In Alcorn County, Mississippi, where hundreds of community cases have been reported, including dozens among teachers, staff and students, parent Kimberly Kilpatrick-Kelley is keeping her 15- and 17-olds home for virtual learning.

The Corinth mother said the family always wears masks when they leave home and practice social distancing, and she worries about her kids getting sick and infecting her parents.

“I personally don’t want to take the risk” she said.

Dr. Yvonne Maldonado, head of the American Academy of Pediatrics’ infectious-diseases committee, said the big question is what will happen as schools that have started out with online learning go back to in-person classes.

“It really will depend on how well can you mask and distance in a school setting,” she said.

New York City, the nation's largest school district, with over 1 million students, resumed classroom learning Tuesday for elementary school children. Higher grades will resume on Thursday.

The CDC report said more than 277,000 children ages 5 to 17 were confirmed infected between March and Sept. 19, with an increase in September after a peak and a decline over the summer.

The agency acknowledged that may be an underestimate, in part because testing is most often done on people with symptoms, and children with the coronavirus often have none.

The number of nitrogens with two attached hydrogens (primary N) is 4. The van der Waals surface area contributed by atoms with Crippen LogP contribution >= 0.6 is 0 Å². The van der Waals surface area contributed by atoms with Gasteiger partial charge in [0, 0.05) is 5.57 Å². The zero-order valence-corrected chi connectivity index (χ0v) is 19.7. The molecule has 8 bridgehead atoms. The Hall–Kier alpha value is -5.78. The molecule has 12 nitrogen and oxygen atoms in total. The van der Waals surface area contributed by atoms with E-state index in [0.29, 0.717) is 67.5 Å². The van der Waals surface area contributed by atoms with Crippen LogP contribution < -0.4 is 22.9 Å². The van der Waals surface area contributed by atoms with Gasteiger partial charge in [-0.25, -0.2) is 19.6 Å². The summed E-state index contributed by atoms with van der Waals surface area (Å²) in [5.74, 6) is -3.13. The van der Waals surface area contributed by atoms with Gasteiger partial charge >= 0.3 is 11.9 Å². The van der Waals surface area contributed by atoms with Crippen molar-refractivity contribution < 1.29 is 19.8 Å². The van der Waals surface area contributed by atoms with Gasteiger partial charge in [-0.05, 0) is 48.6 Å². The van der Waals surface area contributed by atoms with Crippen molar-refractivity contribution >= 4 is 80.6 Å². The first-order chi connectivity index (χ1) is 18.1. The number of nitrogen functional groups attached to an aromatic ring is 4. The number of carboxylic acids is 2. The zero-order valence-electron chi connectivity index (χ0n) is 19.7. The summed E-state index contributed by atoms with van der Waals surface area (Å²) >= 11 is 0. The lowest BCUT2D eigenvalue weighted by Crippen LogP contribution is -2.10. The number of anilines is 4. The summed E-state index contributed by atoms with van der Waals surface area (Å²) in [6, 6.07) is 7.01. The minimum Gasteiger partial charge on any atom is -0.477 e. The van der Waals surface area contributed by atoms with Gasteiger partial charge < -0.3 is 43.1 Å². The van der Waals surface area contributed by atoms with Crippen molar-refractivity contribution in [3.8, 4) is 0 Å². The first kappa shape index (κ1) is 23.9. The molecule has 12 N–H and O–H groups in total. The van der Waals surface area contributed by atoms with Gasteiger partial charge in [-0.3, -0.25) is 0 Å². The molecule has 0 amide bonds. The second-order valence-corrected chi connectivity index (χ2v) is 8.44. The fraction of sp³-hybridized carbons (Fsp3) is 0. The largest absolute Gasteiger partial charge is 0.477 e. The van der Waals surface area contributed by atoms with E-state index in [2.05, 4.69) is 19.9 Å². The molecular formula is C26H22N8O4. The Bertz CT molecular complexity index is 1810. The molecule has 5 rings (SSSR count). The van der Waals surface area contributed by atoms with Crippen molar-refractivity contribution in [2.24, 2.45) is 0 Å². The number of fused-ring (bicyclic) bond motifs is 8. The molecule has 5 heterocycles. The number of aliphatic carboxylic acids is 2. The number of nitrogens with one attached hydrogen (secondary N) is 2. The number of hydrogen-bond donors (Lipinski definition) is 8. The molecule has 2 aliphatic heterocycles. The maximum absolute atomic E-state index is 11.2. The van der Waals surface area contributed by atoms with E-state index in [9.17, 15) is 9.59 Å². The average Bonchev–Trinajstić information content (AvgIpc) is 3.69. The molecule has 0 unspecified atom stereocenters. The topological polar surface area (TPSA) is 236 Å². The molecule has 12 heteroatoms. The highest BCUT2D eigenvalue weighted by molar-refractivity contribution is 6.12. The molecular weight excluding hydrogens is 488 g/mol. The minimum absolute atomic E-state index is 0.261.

The CDC reported 51 deaths in school-age kids, most in them ages 12 to 17. Less than 2% of infected children were hospitalized, and youngsters who are Black, Hispanic or have underlying conditions fared worse than white children.

The findings add to other data showing the pandemic is increasingly affecting younger age groups after initially hitting older Americans hard.

In a separate report Tuesday, the CDC said weekly COVID-19 cases among people ages 18 to 22 increased 55% nationally. The increases were greatest in the Northeast and Midwest and were not solely attributable to increased testing, the CDC said. About one-third of U.S. cases are in adults 50 and older, while one-quarter are in 18-to-29-year-olds.

The AAP research is based on reports from public health departments in 49 states, New York City, Washington, D.C., Puerto Rico and Guam. New York state doesn’t provide data by age. Most states count children's cases up to age 19, though a few use different age ranges.

As of Sept. 24, the AAP counted nearly 625,000 youth cases, up to age 20, a 14% increase over the previous two weeks. Deaths totaled 109, well under 1% of all COVID-19 fatalities in the U.S.

As of Monday, the CDC counted over 435,000 cases in children from age zero through 17 and 93 deaths. The groups’ totals differ because they include different ages and time periods.

Overall, 7 million Americans have been confirmed infected and 205,000 have died.

___

Follow AP Medical Writer Lindsey Tanner at @LindseyTanner.

___

AP reporter Leah Willingham contributed from Jackson, Mississippi.

___

The Associated Press Health and Science Department receives support from the Howard Hughes Medical Institute’s Department of Science Education. The AP is solely responsible for all content.